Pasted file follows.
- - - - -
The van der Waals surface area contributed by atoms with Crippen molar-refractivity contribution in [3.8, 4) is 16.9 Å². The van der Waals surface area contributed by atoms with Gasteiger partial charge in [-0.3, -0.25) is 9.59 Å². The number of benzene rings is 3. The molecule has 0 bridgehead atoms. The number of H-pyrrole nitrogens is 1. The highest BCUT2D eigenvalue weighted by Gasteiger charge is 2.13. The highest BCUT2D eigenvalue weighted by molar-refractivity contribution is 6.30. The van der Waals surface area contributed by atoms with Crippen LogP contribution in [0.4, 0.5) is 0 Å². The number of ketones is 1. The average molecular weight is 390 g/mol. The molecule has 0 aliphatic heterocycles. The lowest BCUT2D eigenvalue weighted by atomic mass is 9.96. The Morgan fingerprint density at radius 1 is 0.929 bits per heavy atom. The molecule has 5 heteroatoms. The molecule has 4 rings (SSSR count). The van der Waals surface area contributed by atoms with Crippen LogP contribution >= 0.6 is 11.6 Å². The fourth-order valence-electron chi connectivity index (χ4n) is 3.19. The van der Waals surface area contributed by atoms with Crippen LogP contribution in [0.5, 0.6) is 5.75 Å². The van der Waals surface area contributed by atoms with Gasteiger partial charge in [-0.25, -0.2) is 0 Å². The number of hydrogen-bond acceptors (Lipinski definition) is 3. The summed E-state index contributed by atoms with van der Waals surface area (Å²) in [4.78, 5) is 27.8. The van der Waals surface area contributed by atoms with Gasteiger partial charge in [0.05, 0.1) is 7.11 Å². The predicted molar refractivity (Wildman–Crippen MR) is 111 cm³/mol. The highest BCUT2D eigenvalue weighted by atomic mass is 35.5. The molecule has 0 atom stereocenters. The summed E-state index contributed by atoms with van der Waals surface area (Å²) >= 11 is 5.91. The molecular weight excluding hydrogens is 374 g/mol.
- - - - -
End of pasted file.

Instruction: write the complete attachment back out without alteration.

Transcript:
The van der Waals surface area contributed by atoms with Crippen molar-refractivity contribution in [3.8, 4) is 16.9 Å². The van der Waals surface area contributed by atoms with Gasteiger partial charge in [-0.3, -0.25) is 9.59 Å². The number of benzene rings is 3. The molecule has 0 bridgehead atoms. The number of H-pyrrole nitrogens is 1. The highest BCUT2D eigenvalue weighted by Gasteiger charge is 2.13. The highest BCUT2D eigenvalue weighted by molar-refractivity contribution is 6.30. The van der Waals surface area contributed by atoms with Crippen LogP contribution in [0.4, 0.5) is 0 Å². The number of ketones is 1. The average molecular weight is 390 g/mol. The molecule has 0 aliphatic heterocycles. The lowest BCUT2D eigenvalue weighted by atomic mass is 9.96. The Morgan fingerprint density at radius 1 is 0.929 bits per heavy atom. The molecule has 5 heteroatoms. The molecule has 4 rings (SSSR count). The van der Waals surface area contributed by atoms with Crippen LogP contribution >= 0.6 is 11.6 Å². The fourth-order valence-electron chi connectivity index (χ4n) is 3.19. The van der Waals surface area contributed by atoms with Crippen LogP contribution in [0.5, 0.6) is 5.75 Å². The van der Waals surface area contributed by atoms with Gasteiger partial charge in [-0.25, -0.2) is 0 Å². The number of hydrogen-bond acceptors (Lipinski definition) is 3. The summed E-state index contributed by atoms with van der Waals surface area (Å²) in [4.78, 5) is 27.8. The van der Waals surface area contributed by atoms with Gasteiger partial charge in [0.05, 0.1) is 7.11 Å². The predicted molar refractivity (Wildman–Crippen MR) is 111 cm³/mol. The highest BCUT2D eigenvalue weighted by atomic mass is 35.5. The molecule has 0 atom stereocenters. The summed E-state index contributed by atoms with van der Waals surface area (Å²) >= 11 is 5.91. The molecular weight excluding hydrogens is 374 g/mol.